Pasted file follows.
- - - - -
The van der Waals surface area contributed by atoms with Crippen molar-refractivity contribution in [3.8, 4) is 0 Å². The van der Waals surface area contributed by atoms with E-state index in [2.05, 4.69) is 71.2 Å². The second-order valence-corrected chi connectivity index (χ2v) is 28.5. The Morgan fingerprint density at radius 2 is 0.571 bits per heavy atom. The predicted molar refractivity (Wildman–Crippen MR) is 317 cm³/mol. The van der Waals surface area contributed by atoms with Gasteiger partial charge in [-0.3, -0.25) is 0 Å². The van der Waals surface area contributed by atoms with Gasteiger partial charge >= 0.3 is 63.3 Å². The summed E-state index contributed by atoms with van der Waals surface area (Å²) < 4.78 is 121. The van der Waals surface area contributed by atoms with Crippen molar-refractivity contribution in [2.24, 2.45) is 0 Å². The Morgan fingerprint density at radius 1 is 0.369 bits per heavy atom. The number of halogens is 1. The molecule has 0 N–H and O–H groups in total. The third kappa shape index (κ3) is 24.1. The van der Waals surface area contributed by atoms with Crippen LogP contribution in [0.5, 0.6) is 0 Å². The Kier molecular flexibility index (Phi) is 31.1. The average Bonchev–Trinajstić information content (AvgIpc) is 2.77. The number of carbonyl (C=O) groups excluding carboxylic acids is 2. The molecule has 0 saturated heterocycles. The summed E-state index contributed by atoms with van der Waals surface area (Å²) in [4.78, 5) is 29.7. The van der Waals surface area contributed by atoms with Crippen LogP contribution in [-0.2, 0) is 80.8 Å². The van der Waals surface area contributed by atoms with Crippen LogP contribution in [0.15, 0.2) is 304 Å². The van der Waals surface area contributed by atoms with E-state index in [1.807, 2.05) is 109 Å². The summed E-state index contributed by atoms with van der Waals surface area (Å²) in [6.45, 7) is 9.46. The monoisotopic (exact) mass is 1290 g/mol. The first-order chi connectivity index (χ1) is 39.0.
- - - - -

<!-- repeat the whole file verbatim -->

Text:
The van der Waals surface area contributed by atoms with Crippen molar-refractivity contribution in [3.8, 4) is 0 Å². The van der Waals surface area contributed by atoms with E-state index in [2.05, 4.69) is 71.2 Å². The second-order valence-corrected chi connectivity index (χ2v) is 28.5. The Morgan fingerprint density at radius 2 is 0.571 bits per heavy atom. The predicted molar refractivity (Wildman–Crippen MR) is 317 cm³/mol. The van der Waals surface area contributed by atoms with Gasteiger partial charge in [-0.3, -0.25) is 0 Å². The van der Waals surface area contributed by atoms with Gasteiger partial charge >= 0.3 is 63.3 Å². The summed E-state index contributed by atoms with van der Waals surface area (Å²) < 4.78 is 121. The van der Waals surface area contributed by atoms with Crippen molar-refractivity contribution in [2.24, 2.45) is 0 Å². The Morgan fingerprint density at radius 1 is 0.369 bits per heavy atom. The number of halogens is 1. The molecule has 0 N–H and O–H groups in total. The third kappa shape index (κ3) is 24.1. The van der Waals surface area contributed by atoms with Crippen LogP contribution in [0.5, 0.6) is 0 Å². The Kier molecular flexibility index (Phi) is 31.1. The average Bonchev–Trinajstić information content (AvgIpc) is 2.77. The number of carbonyl (C=O) groups excluding carboxylic acids is 2. The molecule has 0 saturated heterocycles. The summed E-state index contributed by atoms with van der Waals surface area (Å²) in [4.78, 5) is 29.7. The van der Waals surface area contributed by atoms with Crippen LogP contribution in [-0.2, 0) is 80.8 Å². The van der Waals surface area contributed by atoms with Crippen LogP contribution in [0.15, 0.2) is 304 Å². The van der Waals surface area contributed by atoms with E-state index in [1.807, 2.05) is 109 Å². The summed E-state index contributed by atoms with van der Waals surface area (Å²) in [6.45, 7) is 9.46. The monoisotopic (exact) mass is 1290 g/mol. The first-order chi connectivity index (χ1) is 39.0.